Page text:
And that’s the secret that Anthony Gray, Executive Chef and owner at Bacon Brothers, tries to remember and reinforce daily. “If I get a good one, I’ll try to do anything to groom that person to grow with the restaurant. The ones that stay have an appreciation for quality ingredients and hard work, it’s (Bacon Brothers) not an easy kitchen to work in.”

Good cooks aren’t going to move here from Austin, San Francisco, or New York to make 13 or 14 dollars an hour. Those good cooks are going to come from your local labor pool. And even though an ad for a cook may get a dozen applicants, maybe more, the challenge is finding the right set of qualities.

Jeff Kelly, Executive Chef at the Peace Center believes his “biggest challenge is finding people that can produce consistent results. And there’s drive, integrity, passion and they need to have the willingness to put their heads down and learn.”

The Peace Center

Photo courtesy the Peace Center

It’s a natural tendency to label one’s own generation as better than a succeeding generation but Jeff Kelly believes this latest generation has little respect for the traditions of the kitchen. “It’s not like it was when I was coming up. So many of these young cooks think they deserve a (salary) position without paying their dues.” And paying dues means learning how to make a proper Hollandaise, an aromatic veal stock, handmade pasta, or a smooth and creamy veloute’ before you plop grilled local asparagus on a plate with a sprinkle of salt and proclaim it as innovative.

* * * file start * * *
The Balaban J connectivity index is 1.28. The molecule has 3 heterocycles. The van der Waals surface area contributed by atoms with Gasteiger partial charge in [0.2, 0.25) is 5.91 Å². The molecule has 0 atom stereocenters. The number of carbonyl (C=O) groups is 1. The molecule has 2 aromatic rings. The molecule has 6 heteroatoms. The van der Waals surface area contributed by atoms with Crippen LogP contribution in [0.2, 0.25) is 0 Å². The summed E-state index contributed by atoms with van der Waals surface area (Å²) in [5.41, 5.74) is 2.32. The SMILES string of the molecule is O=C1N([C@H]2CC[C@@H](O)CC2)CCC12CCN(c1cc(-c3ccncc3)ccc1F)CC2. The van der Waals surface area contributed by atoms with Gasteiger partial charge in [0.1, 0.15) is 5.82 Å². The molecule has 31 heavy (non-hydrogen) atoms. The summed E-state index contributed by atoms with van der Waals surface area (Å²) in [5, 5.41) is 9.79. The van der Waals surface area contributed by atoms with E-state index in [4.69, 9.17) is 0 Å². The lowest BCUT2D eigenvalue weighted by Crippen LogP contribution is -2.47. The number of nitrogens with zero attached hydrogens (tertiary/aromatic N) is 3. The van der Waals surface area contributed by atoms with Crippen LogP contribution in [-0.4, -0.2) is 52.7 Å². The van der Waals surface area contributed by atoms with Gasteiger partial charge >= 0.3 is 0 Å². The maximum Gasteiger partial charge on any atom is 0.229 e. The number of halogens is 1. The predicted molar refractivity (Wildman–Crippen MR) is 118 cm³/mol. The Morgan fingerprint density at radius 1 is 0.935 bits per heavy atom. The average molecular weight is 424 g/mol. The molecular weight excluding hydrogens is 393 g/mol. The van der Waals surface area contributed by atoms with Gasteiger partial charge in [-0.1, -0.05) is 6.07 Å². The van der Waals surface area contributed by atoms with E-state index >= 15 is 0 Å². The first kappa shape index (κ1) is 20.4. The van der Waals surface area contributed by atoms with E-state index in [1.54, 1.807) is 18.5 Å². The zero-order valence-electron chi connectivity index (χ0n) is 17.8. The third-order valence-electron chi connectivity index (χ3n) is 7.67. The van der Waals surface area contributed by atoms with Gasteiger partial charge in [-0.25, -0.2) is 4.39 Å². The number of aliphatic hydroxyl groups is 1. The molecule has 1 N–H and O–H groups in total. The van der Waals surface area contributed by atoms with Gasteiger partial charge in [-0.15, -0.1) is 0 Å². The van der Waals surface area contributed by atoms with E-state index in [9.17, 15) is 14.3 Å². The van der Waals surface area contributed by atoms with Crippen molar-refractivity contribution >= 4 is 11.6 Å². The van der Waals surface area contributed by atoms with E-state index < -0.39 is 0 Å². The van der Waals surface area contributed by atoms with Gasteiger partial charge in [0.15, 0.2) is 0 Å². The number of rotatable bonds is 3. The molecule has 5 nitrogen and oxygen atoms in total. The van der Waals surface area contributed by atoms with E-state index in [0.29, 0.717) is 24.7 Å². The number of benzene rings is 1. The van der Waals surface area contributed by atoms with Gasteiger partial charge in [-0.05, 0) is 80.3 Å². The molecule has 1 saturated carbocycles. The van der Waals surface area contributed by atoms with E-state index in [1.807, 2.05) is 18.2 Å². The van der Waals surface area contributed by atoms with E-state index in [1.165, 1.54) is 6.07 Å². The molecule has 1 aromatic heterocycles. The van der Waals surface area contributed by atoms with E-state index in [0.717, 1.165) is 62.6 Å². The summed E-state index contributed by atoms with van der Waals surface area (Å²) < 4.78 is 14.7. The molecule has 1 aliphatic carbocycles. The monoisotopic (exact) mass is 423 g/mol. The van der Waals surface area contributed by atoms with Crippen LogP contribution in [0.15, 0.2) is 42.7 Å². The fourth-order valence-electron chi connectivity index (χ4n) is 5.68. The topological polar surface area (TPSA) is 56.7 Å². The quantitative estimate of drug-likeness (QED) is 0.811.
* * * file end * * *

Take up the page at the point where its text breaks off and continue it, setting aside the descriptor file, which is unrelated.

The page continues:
On the other side of town, Chef Brian Province works in Greenville’s health care field and he believes the key to retention is no different. He’ll receive dozens of applications for a single cook’s position, maybe phone interview a quarter of those, then set up one on one interviews only to have a handful even show up. “That’s the worst problem.”  His key to retaining cooks? “Your people have to feel needed and have an ownership mentality.

Cooking is a tough, physically demanding job and if one is going to succeed in the culinary arts, one must be willing to give up a lot. Weekends, holidays, birthdays, and healthy knees are all casualties of this business.  Yet its rewards are multi-dimensional. And while other industries may succumb to out-sourcing, robotics, and high tech downsizing, a professional cook will never lack for work and with a lot of hard work and diligence, will have the opportunity to make their own way in this industry.

Anthony

Chef Anthony Gray of Bacon Brothers

The restaurant business has always been, and always will be challenging. Slim profit margins can get even slimmer when rent, or the cost of that local asparagus goes up. Your favorite chef-driven bistro probably has a profit margin of about five percent so the question of “why not pay better” isn’t an easy option. The restaurants that survive, and thrive will be the ones that do everything just slightly better, including attracting, retaining, and motivating their staff.

And if you enjoy my writing, perhaps you’ll enjoy my novel, Doughnuts for Amy. Published by Winter Goose Publishing early this year.

 

 

 

 

 

 

 

 

 

 

 

 

 

 

 

 

 

 

 

 

 

 

 

 

 

Author: ChefJohn

Cook without tattoo, writer without a pen

2 Comments

  1. Good article John! Thanks for the insight into the industry…hopefully some of the local owners will be able to find the “right one”!

  2. Well said John. The thing I remember most about the book Heat is Mario Batali’s quote about cooks , he said if you want to learn to cook get into a kitchen , not into a cooking school. Good cooks learn to cook 8-10 hours at a time , on the line .